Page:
Fig. 1 : object

Fig 2 : image

An optical instrument aims at a pattern composed of alternatively dark and bright bars (figure 1) whose spacing is adjustable. At the focus of the instrument, the image of the pattern is found again (figure 2), but the edges of the bars are less sharp and the contrast is weak : blacks became dark grey, whites became light grey.

The ratio of the contrast of the image (Ci) to the contrast of the pattern (Cp) is a excellent indication of the quality of retransmission of information by the instrument. Ideally, this ratio would be 1 : image identical to object. Un fortunately, the laws of diffraction tell us that at the focus of an instrument, the image of a light point is not a point but a figure whose size is not infinitely small. This means that even a perfect instrument is incapable of retransmitting the information with an absolute accuracy. The ratio Ci/Cp is always less than 1. 

The curve above represents the value of the contrast ratio according to the spacing of the pattern bars, for a perfect instrument with no obstruction. When the spacing is very large (small spatial frequency), the instrument retransmits the information with a good accuracy : the ratio is close to 1 (left end of the curve). Then, when the spacing decreases (the spatial frequency increases), the contrast decreases (central part of the curve). Finally, when the bars are very thin (high spatial frequency), the instrument is incapable of separating them : the image is uniformly grey, without any detail (right end of the curve). The resolution limit of the instrument is attained. This maximum frequency only depends on the light wavelenght (l) and the diameter of the instrument (D), its value is (in lines pairs per radian) :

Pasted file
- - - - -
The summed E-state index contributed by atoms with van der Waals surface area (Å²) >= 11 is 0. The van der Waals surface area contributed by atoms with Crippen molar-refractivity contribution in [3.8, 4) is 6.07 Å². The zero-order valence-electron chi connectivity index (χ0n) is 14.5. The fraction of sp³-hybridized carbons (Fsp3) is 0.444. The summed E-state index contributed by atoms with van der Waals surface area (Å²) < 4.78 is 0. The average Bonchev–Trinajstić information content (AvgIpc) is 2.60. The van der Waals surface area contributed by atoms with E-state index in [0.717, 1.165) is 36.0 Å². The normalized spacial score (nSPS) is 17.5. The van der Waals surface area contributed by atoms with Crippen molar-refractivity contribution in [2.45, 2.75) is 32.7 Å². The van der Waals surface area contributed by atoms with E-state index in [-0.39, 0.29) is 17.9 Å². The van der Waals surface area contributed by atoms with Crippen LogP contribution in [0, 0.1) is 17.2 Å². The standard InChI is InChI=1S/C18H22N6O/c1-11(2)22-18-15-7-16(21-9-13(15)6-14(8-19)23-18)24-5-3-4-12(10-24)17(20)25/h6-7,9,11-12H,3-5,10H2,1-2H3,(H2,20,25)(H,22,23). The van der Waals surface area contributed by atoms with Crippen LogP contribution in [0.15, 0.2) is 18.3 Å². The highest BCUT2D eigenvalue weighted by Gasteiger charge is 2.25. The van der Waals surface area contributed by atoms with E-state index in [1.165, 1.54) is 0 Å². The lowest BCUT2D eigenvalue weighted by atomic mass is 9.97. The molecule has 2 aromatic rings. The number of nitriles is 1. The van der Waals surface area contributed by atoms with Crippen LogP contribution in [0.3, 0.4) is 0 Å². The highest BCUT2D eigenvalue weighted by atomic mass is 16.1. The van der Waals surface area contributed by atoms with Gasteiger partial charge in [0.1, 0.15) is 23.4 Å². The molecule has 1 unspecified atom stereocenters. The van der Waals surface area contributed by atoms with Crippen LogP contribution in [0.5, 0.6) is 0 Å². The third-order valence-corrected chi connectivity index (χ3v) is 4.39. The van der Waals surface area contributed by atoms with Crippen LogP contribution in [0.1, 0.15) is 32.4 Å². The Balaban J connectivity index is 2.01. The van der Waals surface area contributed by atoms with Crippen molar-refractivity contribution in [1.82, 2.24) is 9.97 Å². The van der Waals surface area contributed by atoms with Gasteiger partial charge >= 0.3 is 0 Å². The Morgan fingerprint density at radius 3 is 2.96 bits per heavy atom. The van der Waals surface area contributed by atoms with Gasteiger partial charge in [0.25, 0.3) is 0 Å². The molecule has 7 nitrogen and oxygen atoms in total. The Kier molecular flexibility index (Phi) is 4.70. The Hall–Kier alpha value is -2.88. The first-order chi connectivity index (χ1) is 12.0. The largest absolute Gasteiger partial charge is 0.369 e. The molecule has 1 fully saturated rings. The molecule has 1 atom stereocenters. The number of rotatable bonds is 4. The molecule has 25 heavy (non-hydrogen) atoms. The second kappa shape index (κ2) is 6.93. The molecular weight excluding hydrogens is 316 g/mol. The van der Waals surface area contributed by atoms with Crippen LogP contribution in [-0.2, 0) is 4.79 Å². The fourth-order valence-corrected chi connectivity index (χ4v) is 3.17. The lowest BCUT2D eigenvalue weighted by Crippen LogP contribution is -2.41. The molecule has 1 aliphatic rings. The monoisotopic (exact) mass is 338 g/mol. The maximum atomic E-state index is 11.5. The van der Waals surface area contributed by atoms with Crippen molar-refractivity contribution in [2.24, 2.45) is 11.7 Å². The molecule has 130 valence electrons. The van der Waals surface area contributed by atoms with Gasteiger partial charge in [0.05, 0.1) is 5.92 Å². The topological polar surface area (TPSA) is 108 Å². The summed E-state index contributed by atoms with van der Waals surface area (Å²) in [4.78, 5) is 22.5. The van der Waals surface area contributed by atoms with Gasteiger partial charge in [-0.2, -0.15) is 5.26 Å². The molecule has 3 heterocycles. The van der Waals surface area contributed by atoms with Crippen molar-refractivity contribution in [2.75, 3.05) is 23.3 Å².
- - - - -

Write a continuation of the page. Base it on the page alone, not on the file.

Fmax = D/l

For a 250 mm telescope, at 0.6 Ám this limit corresponds to 2 lines pairs per arc second, ie 1 line (dark or bright) for 1/4 of arc second.

This limit frequency increases if the wavelenght decreases or if the diameter of the instrument increases. The following figure represents the MTF (Modulation Transfer Function) curves for two perfect instruments when the diameter of one of them is half of the diameter of the other. The largest telescope is able to show thinner details, its theoretical limit of resolution is twice the limit of the small instrument.


Although astronomical objects do not look like bar patterns, this type of curve gives valuable information about the performances of an instrument on celestrial objects like the planets or the Moon, because it indicates how the telescope retransmits the contrasts. The scanning of the different spatial frequencies allows to observe the behaviour of the telescope on details at different scales, the low frequencies corresponding to the large details and the high frequencies corresponding to the small details. Moreover, this type of representation allows to display the consequences of all kinds of aberrations that can affect the instrument, and even to simulate their effects on real images.